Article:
Sometimes we can feel that we’re not in a position to do something big enough to change the world.  Maybe that’s the great lie.  The truth is that each of us gets that opportunity once or even many times in a lifetime.  It doesn’t have to mean selling all that we own and moving to a war-torn country to provide aid for the newly impoverished, although it could for some.  Maybe we all are meant to “change the world” around us in one very specific way.  We might have very real and very tangible opportunities float right past us as we move through our daily lives.  We just need the eyes to see them.  

Saturday, May 21, 2011

Was Black Life Cheap Life?

I'm speechless.  For those of you who think that blacks just need to get over it or that the only problem we had before the civil rights movement pertained to this excerpt from pages 14-15 of "I've Got the Light of Freedom" by Charles Payne.

"In 1944, the Reverend Isaac Simmons was farming 295 acres of land in Amite County.  For a couple of years, a group of white men had been trying to get him to sell the land, but he had no interest in that.  Simmons, sixty-six years of age, went to a lawyer to make certain that there would be no trouble transferring the property to his children.  Word of his visit to the lawyer got out.  On the morning of March 26, six armed white men picked up Simmons and one of his sons and drove them to a thickened area where Simmons was told to get out of the car. He tried to run, but two shotgun blasts caught him in the back.  The killers then reloaded the shotgun, walked over to where he had fallen, and shot him a third time.  His son, who had been forced to watch, was beaten and given ten days to get off the land.  When the son returned with friends to reclaim his father's body, he found that all of his father's teeth had been knocked out with a club - presumably after he was already dead - and his arm broken and his tongue cut out.

Such mutilation - parading dead bodies around the town, shooting or burning bodies already dead, severing body parts and using them for souvenirs, using corkscrews to pull spirals of flesh from living victims or roasting people over slow fires - were as much a part of the ritual of lynching as the actual killing.  They sent a more powerful message than straightforward killing would have sent, graphically reinforcing the idea that Negroes were so far outside the human family that the most inhuman actions could be visited upon them."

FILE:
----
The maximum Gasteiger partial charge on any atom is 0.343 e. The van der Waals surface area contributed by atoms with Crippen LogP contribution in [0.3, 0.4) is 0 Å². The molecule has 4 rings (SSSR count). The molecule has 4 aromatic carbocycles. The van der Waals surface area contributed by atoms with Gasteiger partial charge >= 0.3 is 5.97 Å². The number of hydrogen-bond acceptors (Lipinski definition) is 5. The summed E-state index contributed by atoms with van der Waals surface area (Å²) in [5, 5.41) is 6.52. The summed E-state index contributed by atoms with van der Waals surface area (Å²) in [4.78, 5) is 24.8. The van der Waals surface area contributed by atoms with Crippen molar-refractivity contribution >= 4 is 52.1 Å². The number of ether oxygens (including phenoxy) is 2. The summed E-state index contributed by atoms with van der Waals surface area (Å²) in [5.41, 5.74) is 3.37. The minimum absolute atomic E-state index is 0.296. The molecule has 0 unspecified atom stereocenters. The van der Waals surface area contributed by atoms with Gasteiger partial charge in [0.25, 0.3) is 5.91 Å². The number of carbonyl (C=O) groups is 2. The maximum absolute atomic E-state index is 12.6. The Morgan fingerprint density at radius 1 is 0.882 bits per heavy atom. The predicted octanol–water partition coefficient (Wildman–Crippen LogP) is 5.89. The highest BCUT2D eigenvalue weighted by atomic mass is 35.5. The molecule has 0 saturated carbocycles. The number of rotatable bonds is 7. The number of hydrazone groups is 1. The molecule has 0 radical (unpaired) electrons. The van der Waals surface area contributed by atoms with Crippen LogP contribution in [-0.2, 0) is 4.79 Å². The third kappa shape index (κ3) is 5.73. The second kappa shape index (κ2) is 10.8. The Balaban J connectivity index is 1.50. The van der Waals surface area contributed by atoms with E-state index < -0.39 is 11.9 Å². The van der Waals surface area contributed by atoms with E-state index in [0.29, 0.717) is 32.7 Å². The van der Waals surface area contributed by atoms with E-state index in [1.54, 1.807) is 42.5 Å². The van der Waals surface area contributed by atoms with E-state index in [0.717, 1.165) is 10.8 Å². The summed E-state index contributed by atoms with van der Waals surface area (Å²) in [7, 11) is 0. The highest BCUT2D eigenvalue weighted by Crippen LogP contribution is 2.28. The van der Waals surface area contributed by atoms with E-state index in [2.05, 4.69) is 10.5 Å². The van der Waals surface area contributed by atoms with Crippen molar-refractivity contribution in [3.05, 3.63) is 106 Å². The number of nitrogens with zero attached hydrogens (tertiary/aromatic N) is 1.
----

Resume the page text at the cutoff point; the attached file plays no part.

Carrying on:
Wow.  In 1944 a black man was murdered in front of his son because he had too much land and too much money.  I think I can confidently say that the men who murdered him were never brought to justice and probably never even arrested or questioned.

Years ago I heard someone say that "black life is cheap life."  I think this account does an excellent job at illustrating the way that some people valued black life in the Delta during the 1940's.

There are several societal problems that this account illuminates.  I think one of the most interesting aspects of these events is that the men who committed the murder had the audacity to do it in the first place.

Also, Reverend Simmons had no place to go for help.  Imagine living in a world where the police will not protect you because you're black.  You can't trust your attorney to keep your business confidential because you're black.  Your interests and your concerns are like moves on a board games...incidental and not a part of real life or the life that society is willing to acknowledge.

How could you wake up every morning knowing that all that what you're working for could be ripped away from you if the wrong person gets wind of your success.  Imagine having no laws to protect you and no one to care about your story.

The time in which these events took place is also telling to me.  So much of what many people know about saving, wealth building, and the like tends to come from our families.  I wonder if some blacks purposely avoided wealth in order to avoid harassment or even death.  Maybe they understood that if they appeared to have more than the average white man, they would have a target on their back.

My father was born in 1950 not more than a few hours from where these events occurred.  Then men who committed this murder may still be alive.  Even if they're not, their children certainly are.  If they had so little value for black life, what did they teach their children?  Do those children run companies?

These issues are not dead because these people are not dead.  There is a legacy of hate, fear, and oppression that still lingers with us.  It stains us and colors our interactions.  We can deny it, but it will defy and confound us.  We must tell the truth and embrace all of its terrible complexities.  The idea that we are post race is a naive joke.

Thursday, May 19, 2011

The Lloyd Cork Murder Trial

A few days ago I received the Lloyd Cork court transcripts in the mail.  Lloyd Cork is the man who murdered my grandfather, Booker Wright.  The murder was committed in 1973 and Cork is still in prison today.

I thumbed through the file when I received it Monday night.  There were two documents in there that contained copies of handwritten notes from Cork.